How Databases Have Changed
How Databases Have Changed
The proliferation of offerings and support from public cloud companies is the most significant change.
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To learn about the current and future state of databases, we spoke with and received insights from 19 IT professionals. We asked, "How have databases changed in the past year or two?" Here’s what they shared with us:
- The biggest trend is a massive transition to fully managed database services in the cloud. This shift gives developers the ability to work with data to support both real-time transactional apps and deep analytics, by using a single platform that minimizes data movement and allows them to extract value faster.
- 1) It used to be all about cost reduction, today the bigger motivation is becoming more real-time as a company. Make decisions at real-time — detect fraud, risk, inventory optimization. Trying to build next-gen apps to provide more contextual UX or improve business process.
2) Also, the ability to do advanced analytics like AI/ML.
3) Not just do for internal purposes, want to build a data-intensive application and make available to users — personalization, offers, real-time risk engines, fraud detection, recommendation, predictive maintenance. Go beyond managing the business to improving UX/CX to drive revenue and reduce cost. Continue to be performant and scale. Different types of data require different types of data models.
4) Cloud delivery model able to deploy data platform and databases hybrid multi-cloud, on-prem and port workloads to different deployment environments.
- The most substantial change we’ve seen in the past couple of years is the explosion of choices available through mainstream and specialty cloud vendors. Companies like Snowflake are capturing a lot of enterprises looking for help managing their data warehouses, while major vendors like Azure and Google Cloud are capitalizing on popular products like MySQL and Postgres by offering them as a managed service in their offerings.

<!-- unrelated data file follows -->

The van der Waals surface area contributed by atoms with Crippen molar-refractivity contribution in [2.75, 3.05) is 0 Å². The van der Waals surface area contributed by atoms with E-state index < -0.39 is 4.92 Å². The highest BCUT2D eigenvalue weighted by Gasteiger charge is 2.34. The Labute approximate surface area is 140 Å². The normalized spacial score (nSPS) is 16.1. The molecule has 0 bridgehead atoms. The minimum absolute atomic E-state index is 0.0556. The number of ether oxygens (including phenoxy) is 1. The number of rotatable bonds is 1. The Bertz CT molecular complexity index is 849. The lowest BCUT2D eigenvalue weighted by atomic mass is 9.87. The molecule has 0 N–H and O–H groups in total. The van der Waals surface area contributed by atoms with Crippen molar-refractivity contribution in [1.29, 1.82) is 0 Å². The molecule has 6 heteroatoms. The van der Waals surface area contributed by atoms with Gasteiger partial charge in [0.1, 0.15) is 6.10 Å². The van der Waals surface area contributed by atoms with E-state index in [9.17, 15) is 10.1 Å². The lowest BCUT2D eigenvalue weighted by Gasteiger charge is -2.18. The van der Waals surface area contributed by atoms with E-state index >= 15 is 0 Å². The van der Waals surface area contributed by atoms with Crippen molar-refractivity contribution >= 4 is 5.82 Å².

- Not a lot in the databases themselves. Most of the activity has been on the NoSQL side. We are seeing more comprehensive and better support from the cloud vendors. E.g., AWS support for managed SQL server. DBaaS has growth potential and potential to mean customers who won’t spend on a top-notch DBA have access to a database.
- 1) As a service acceleration as a delivery modality for testing and production. 2) New kinds of databases evolving a set of tools that can be provided by MongoDB, Redis, Neo, and partners. 3) What’s happening from a category with graph and time series. 4) Move to the cloud and containerization includes the fluidity of different platforms. Playing well with different technological evolutions. Spark and HDFS running on their own rather than Hadoop.
- Some of the hype has died down and people are more pragmatic about using the right tools to solve their problems. Customers are excited about particular solutions to the problems they are trying to solve rather than focusing on the most recent solution to be rolled out. People are savvier and pragmatic about what tools are good for.
- There’s been a real shift towards matching the right database tool for the right database job, and the number of databases that teams use is dramatically increasing. Relatedly, databases are also more and more niche (e.g. time series databases, CockroachDB, etc).
- The emergence of databases and technology to deal with unstructured data. Traditionally the database world managed structured data with a relational database. The other one is databases opening themselves up to tools like Python and R for data science and machine learning. Combining data science tools with databases has been a big theme we have seen.
- In the past few years, we see major adoption in geospatial data management. Almost every database vendor (IBM, Oracle, and MS) has support for spatial data. NoSQL (or Document) databases are seeing an increase in adoption too, to handle lots of those pictures/photos that we (mobile users) share online!